In Memoriam: Hans Coufal
September 19, 2006
OSA Mourns the Loss of Hans Coufal
Hans Coufal, a well known member of the scientific community, died on September 19, 2006 at the age of 61 in Palo Alto, Ca.
Coufal worked most recently as Manager, Science and Technology, at IBM Almaden Research Center, where he oversaw prominent research areas, including quantum information, nanotechnology, supercomputer simulations and holographic data storage.
Bert Hesselink, of Stanford University, worked with Coufal on the $53 million DARPA/Industry/University/NSIC PRISM and HDSS consortia to develop digital holographic data storage systems and media. Hesselink remembers Coufal as a very intense and driven person in both his personal life and scientific career. “He was energetic, philosophical and competitive, with a keen desire and insight to lead the way to new applications of fascinating technologies ranging from data storage to more recently nanotechnology,” recalls Hesselink. An avid train enthusiast, Coufal once took an overnight train from San Francisco to Whistler, British Columbia, Canada, to attend an optical data storage meeting, just for the pleasure of riding the train. “He certainly will be missed in the community and by many of his friends,” stated Hesselink.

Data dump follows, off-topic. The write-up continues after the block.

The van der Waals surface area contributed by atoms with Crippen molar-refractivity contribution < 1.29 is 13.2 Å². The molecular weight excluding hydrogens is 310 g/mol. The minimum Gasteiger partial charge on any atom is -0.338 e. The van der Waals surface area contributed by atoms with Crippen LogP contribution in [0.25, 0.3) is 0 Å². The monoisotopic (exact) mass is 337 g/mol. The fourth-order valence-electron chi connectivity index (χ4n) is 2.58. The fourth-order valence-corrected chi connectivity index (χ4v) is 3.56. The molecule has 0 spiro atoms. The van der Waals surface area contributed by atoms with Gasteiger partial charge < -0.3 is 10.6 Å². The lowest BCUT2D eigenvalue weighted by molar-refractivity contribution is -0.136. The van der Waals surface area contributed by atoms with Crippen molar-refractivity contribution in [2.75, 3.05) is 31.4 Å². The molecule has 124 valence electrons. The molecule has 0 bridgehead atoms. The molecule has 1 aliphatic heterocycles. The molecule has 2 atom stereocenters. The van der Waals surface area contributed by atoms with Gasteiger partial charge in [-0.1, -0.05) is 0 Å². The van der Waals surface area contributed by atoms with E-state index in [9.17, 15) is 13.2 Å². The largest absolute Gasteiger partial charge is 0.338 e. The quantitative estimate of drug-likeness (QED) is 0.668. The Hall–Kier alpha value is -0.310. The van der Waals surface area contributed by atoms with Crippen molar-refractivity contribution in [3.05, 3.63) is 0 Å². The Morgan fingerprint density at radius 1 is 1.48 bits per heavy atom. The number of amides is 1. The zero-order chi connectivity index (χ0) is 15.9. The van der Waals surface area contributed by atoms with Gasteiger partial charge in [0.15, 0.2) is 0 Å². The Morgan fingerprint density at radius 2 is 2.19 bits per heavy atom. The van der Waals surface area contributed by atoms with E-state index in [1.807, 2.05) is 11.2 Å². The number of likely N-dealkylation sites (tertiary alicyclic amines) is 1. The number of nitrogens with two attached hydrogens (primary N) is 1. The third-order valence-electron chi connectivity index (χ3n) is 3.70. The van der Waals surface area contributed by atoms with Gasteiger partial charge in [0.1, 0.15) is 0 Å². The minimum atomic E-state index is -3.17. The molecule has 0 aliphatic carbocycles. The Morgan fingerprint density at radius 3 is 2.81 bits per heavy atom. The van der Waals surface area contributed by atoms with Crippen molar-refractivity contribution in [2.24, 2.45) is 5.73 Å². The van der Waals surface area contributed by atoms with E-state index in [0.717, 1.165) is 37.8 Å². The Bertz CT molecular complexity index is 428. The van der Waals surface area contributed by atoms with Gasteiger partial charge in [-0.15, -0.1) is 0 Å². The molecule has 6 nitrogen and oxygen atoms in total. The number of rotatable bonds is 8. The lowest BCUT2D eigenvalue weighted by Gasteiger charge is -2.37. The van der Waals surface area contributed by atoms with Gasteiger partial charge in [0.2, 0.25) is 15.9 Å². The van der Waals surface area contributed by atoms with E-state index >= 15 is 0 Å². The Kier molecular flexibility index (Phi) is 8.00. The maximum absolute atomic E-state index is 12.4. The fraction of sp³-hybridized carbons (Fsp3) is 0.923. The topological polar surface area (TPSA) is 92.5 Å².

Coufal earned his Ph.D. in applied physics from the Technical University of Munich. After serving as junior faculty at the same university and Free University in Berlin, he spent a sabbatical at IBM Research. He eventually returned to IBM as a visiting scientist and, in 1981, became a research staff member, pursuing research in laser-induced, sonar-acoustic transients. Former colleagues recall that through his contacts in Germany, Coufal attracted many excellent postdocs and researchers who spent time at IBM Almaden working on data storage and materials problems, among other topics.
Coufal was a member of the editorial board of Applied Physics, a Fellow of OSA and of the International Union of Pure and Applied Chemistry (IUPAC). He authored or co-authored more than 150 publications, edited 10 books and held 14 patents.